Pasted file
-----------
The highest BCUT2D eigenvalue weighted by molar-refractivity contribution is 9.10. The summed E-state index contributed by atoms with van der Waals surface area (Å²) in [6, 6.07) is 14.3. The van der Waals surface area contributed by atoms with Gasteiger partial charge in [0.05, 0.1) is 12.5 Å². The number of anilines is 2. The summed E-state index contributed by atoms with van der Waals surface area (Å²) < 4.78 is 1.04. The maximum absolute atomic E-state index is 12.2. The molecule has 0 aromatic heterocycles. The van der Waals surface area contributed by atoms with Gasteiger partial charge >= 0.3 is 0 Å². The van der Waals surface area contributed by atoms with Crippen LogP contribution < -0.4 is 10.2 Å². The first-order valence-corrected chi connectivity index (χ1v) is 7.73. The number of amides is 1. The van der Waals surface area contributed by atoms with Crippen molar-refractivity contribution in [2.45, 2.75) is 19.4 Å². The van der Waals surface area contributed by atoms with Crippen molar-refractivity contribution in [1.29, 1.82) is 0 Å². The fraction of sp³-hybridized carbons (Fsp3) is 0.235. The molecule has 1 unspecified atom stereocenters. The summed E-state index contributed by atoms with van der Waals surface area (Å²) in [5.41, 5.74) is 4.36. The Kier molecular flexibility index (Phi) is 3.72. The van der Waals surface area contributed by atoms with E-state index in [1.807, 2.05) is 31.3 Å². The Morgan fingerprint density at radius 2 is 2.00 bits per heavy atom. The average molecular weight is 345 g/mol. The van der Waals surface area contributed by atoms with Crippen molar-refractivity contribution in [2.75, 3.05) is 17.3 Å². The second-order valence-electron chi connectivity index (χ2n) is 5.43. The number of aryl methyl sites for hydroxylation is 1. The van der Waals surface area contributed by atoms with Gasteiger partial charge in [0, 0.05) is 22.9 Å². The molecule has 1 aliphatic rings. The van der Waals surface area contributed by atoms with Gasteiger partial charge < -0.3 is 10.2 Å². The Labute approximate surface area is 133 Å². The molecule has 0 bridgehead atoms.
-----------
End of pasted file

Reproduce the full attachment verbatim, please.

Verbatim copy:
The highest BCUT2D eigenvalue weighted by molar-refractivity contribution is 9.10. The summed E-state index contributed by atoms with van der Waals surface area (Å²) in [6, 6.07) is 14.3. The van der Waals surface area contributed by atoms with Gasteiger partial charge in [0.05, 0.1) is 12.5 Å². The number of anilines is 2. The summed E-state index contributed by atoms with van der Waals surface area (Å²) < 4.78 is 1.04. The maximum absolute atomic E-state index is 12.2. The molecule has 0 aromatic heterocycles. The van der Waals surface area contributed by atoms with Gasteiger partial charge >= 0.3 is 0 Å². The van der Waals surface area contributed by atoms with Crippen LogP contribution < -0.4 is 10.2 Å². The first-order valence-corrected chi connectivity index (χ1v) is 7.73. The number of amides is 1. The van der Waals surface area contributed by atoms with Crippen molar-refractivity contribution in [2.45, 2.75) is 19.4 Å². The van der Waals surface area contributed by atoms with Crippen molar-refractivity contribution in [1.29, 1.82) is 0 Å². The fraction of sp³-hybridized carbons (Fsp3) is 0.235. The molecule has 1 unspecified atom stereocenters. The summed E-state index contributed by atoms with van der Waals surface area (Å²) in [5.41, 5.74) is 4.36. The Kier molecular flexibility index (Phi) is 3.72. The van der Waals surface area contributed by atoms with E-state index in [1.807, 2.05) is 31.3 Å². The Morgan fingerprint density at radius 2 is 2.00 bits per heavy atom. The average molecular weight is 345 g/mol. The van der Waals surface area contributed by atoms with Crippen molar-refractivity contribution in [2.75, 3.05) is 17.3 Å². The second-order valence-electron chi connectivity index (χ2n) is 5.43. The number of aryl methyl sites for hydroxylation is 1. The van der Waals surface area contributed by atoms with Gasteiger partial charge in [0, 0.05) is 22.9 Å². The molecule has 1 aliphatic rings. The van der Waals surface area contributed by atoms with Gasteiger partial charge < -0.3 is 10.2 Å². The Labute approximate surface area is 133 Å². The molecule has 0 bridgehead atoms.